This afternoon I did not want to put aside my work (which had been delayed enough already), and pack children into the car – rowdy children, not all of them mine – and go to a few shops, and pick up groceries for a summer dinner, and come home and prepare that food. I did not want to pay for or organize a cookout meal next door at my mom’s, but I did it anyway. I did so because I knew my mother and the children and the dog would enjoy it. I knew it didn’t matter if I enjoyed it so much.
It was my job. I was that guy. I want to be that guy.
This morning I didn’t want to be honest with a suffering friend. I worried my honesty might hurt an already-hurting person. I worried I was wrong anyway. Why speak up, if I might be wrong? But I also know: I want to be that guy. I want to be that friend you say, “She always told me the truth.” I want you to know I meant what I said when I said it. It’s my job. “You’re not thinking straight,” is how I actually started the main part of the conversation. It went from there.
I have more than one friend suffering and suffering over shit that is real. As years go on sometimes it seems I can help so very little, although I often wish I could help a great deal more.
I am a Buddhist. When I am thinking straight, I know I don’t have big problems or little problems, I just have Problems. I soothe myself with gentleness. I don’t know if I was helpful today. I know I tried to be helpful. I don’t know if I harmed someone today. I know I tried not to. How can I task myself with doing anything perfectly – whether counseling a suffering friend, or offering assistance to someone homeless, or teaching children how to play charades, or organizing a hot dog roast at my mothers’?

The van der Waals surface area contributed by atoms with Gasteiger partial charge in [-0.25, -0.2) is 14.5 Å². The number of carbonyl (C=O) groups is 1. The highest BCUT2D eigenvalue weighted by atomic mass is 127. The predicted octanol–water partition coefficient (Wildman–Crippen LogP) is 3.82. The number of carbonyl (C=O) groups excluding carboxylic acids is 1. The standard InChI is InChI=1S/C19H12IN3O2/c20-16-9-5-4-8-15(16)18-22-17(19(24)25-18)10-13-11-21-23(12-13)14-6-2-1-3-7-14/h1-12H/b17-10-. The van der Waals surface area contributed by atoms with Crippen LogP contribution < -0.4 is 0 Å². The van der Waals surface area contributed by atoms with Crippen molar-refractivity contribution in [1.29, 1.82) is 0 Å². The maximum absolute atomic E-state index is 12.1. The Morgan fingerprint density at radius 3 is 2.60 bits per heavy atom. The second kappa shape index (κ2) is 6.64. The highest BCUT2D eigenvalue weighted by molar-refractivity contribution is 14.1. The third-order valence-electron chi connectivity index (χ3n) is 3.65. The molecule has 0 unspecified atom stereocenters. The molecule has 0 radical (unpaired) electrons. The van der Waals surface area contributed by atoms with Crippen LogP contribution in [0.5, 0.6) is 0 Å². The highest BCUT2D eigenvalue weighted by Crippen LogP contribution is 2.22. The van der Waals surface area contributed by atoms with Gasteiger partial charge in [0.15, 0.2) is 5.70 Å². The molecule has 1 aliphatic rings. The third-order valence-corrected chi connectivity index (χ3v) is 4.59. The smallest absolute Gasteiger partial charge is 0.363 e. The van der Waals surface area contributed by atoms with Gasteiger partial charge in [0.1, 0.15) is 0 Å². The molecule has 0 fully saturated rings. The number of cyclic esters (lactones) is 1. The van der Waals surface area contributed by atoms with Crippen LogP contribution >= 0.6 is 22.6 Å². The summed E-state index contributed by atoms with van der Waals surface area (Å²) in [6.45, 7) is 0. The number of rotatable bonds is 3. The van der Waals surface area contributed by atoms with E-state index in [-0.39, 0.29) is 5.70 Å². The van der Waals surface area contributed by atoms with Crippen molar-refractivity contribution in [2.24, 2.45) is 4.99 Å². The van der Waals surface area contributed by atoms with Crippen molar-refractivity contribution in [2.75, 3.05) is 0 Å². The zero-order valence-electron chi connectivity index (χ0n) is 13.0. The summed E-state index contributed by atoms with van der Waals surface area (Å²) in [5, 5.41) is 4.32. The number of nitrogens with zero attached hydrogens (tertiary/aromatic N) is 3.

It doesn’t feel like Doubt, it feels like sadness. It isn’t always easy to stay on the path. My foot slips and there’s that moment I wonder if my journey matters much at all.
But life is too short to take seriously. I remember that. I lift my chin. I realize I am not easily intimidated, and that I like the company of myself. When my day is rough, I am my own best friend. This is new; it happened sometime in the last few years. It is wonderful.
And that I have a boundless love. When I lose it, when I let the fire down in the damp, I put down my load and go look for it. Right away.
I keep my love alive.
As a Buddhist, I know how difficult it is to want to do good and to help. There is so much avoidable suffering. But nobody seems so want to take action against it. What I have learned, and what Buddhism learns, is that you can help only those people who want to be helped. It has to do with the noble truths: the other person must be conscious of the suffering and must have the confidence that this suffering can be overcome.